If you’re learning motion control technology or need to choose the right DC motor for your project, you would want to understand the difference between brushed DC motors and their brushless counterparts.
There was a time brushed motors were the norm of the day, but in recent times they’ve been fast replaced by brushless motors, which are known to be more precise and efficient. Here is a quick lowdown to help you learn more about brushless DC motors and how they differ from brush motors.
What is a brushless DC electric motor?
A DC (direct current) motor is a machine that changes DC electricity into motion. DC motors come in various sizes and are used widely across industries. Conventional (brushed) DC motors are simple motors that have been in use since the 1800s.
Their new-age counterpart, a brushless DC motor also runs on DC electricity to convert power into mechanized motion. The power is provided by either regular electricity or an inverter that produces AC electricity to run different phases of the motor using a controller. Brushless DC motors (BLDC motors) are also commonly known as synchronous DC motors and electronically commutated (EC) motors.
How is a BLDC motor different from a brushed motor?
While a BLDC motor runs on the same basic principle as a brushed motor, the important difference is that a brushless motor is controlled by a computer while a conventional motor is controlled by mechanical carbon brushes.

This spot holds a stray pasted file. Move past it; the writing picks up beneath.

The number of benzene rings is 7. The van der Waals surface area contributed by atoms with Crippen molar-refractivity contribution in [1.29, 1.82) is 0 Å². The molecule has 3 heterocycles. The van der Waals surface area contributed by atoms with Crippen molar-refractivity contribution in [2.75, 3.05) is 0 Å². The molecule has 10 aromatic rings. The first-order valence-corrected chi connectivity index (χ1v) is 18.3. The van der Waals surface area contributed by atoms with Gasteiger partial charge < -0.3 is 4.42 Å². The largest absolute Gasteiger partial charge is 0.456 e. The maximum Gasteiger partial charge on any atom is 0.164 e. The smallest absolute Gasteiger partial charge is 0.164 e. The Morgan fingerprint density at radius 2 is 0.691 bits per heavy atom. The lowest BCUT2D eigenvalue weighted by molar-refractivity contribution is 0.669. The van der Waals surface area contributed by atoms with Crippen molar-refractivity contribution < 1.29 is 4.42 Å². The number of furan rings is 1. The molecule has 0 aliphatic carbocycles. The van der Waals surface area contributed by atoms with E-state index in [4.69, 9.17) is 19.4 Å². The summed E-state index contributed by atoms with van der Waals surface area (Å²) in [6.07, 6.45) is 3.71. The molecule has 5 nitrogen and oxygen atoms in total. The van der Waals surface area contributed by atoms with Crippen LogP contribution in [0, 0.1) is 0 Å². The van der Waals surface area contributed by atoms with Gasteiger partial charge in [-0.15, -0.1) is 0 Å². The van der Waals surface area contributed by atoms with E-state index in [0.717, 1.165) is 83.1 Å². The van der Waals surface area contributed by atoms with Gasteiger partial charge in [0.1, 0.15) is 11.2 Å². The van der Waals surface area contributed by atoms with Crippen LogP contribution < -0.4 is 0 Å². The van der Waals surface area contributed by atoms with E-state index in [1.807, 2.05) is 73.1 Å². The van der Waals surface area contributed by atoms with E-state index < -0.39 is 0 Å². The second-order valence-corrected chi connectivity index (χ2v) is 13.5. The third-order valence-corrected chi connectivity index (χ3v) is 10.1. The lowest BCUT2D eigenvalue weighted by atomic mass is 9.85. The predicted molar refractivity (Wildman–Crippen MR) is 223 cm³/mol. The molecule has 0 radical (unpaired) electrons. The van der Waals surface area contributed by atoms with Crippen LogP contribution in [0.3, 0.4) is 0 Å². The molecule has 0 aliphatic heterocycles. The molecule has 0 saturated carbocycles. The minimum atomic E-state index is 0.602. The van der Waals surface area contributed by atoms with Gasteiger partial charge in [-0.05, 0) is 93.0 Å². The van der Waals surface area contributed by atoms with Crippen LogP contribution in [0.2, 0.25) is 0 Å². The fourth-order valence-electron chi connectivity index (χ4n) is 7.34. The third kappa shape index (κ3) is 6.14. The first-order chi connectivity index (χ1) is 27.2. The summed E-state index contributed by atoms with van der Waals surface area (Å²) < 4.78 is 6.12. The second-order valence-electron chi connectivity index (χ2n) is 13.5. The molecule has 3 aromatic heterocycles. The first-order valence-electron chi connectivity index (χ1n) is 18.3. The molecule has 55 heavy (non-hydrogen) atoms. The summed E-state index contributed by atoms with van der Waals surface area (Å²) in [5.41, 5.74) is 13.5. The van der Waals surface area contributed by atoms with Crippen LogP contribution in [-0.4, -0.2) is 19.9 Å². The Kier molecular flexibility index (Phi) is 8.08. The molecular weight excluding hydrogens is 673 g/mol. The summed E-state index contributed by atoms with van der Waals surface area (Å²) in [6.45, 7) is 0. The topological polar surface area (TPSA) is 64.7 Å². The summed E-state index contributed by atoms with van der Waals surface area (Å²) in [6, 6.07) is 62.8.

Jerry Boatman from AssunMotor.com explains that motors controlled by computers are more accurate than motors controlled by mechanical brushes. In addition, brushless motors have lower shaft friction and inertia and offer a higher torque-to-weight ratio. They are also more compact than brush DC motors.
Where are brushless DC motors used?
BLDCs are ideal for use in small-sized devices such as power tools, mechanical arms, injection machines, medical equipment, robotics, automation systems and safety systems. A brushless electric motor is a good choice for compact portable devices as it works noise-free, provides ideal loading speeds, and requires virtually no maintenance.
What are the advantages of using a brushless motor?
First and foremost, computer-controlled motors are invariably more accurate than brush motors. They enable precise motion positioning using high-tech sensors to calculate position. In addition, they are equipped to maintain different levels of torque with respect to changing speeds, which enables superior performance over brushed motors.
The absence of brushes in a BLDC motor eliminates the need for cleaning or replacing brushes over repeated use. Moreover, quality BL motors can last for up to 10,000 hours and still provide high-level performance.
Another important advantage of BLDC motors is that as there are no brushes, there is no loss of electrical power leading to greater productivity and cost savings. Because of high-level precision offered by brushless motors, they are an economical and reliable solution for smaller applications.
Which motor is right for your project?
If you need an inexpensive and simple motor, go for a brushed DC motor. If your project needs a high-performing, more accurate and low-maintenance motor, choose a brushless motor.